Joe Hockey Says Australia Can No Longer Rely On Mining, Farming Or Manufacturing

Joe HockeyGetty / Graham Denholm

Federal Treasurer Joe Hockey says significant changes are required in the structure of the national economy to sustain Australians’ quality of life.

In an interview with The Australian Financial Review, the Treasurer says he is hoping that the Commission of Audit, which is reviewing government spending ahead of the federal Budget in May, will be able to release its recommendations early and help explain some of its rationale on spending cuts to the public.

The Treasurer said he wouldn’t be distracted by the current volatility in financial markets, and that they would “find their natural market point”.

Hockey signalled his belief that Australia would need to grapple with some dramatic changes to the domestic economy – and that previously reliable sectors would fade in their importance. He said:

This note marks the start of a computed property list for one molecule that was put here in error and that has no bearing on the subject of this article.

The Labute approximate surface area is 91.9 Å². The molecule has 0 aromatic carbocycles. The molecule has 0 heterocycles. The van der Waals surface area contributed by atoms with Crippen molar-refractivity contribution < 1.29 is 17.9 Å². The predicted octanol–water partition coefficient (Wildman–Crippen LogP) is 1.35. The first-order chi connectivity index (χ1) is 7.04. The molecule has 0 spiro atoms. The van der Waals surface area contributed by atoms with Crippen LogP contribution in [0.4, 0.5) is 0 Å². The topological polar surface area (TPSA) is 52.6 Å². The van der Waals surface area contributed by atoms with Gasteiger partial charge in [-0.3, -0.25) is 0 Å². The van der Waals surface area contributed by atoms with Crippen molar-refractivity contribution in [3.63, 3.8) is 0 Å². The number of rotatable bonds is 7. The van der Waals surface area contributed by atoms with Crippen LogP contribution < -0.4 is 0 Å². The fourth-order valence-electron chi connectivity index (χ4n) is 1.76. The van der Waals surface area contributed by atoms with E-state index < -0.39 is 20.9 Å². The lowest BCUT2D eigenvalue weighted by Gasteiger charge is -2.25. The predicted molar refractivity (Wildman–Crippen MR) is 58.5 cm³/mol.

“We are doing it because if we do not do it, then our lifestyle is not sustainable as a nation,” he said.

“We cannot longer rely on the land, through minerals and agriculture in particular, or the heavy lifting done by previous generations of manufacturing. We can no longer rely on that to sustain our quality if life in the future.”

The full interview’s here.

The comments echo warnings from Reserve Bank deputy governor Philip Lowe last year, in which he warned that without productivity gains, Australians may need to get used to lower living standards in future.

In its standoffs with Holden and, more recently, SPC Ardmona the federal government has shown it is unwilling to support loss-making companies with further subsidies. In recent days, there have been reports that the National Party’s Barnaby Joyce will be seeking a multi-billion dollar relief package for farmers.

The government will be doing a lot of this type of groundwork – preparing people for the Commission of Audit’s confronting recommendations – in the coming months.

But implicitly, Hockey’s comments signal the country will need to see productivity improvements, and also growth in other industries, to secure sustainable future growth. This will require a policy framework that goes beyond a slash and burn approach to government spending.

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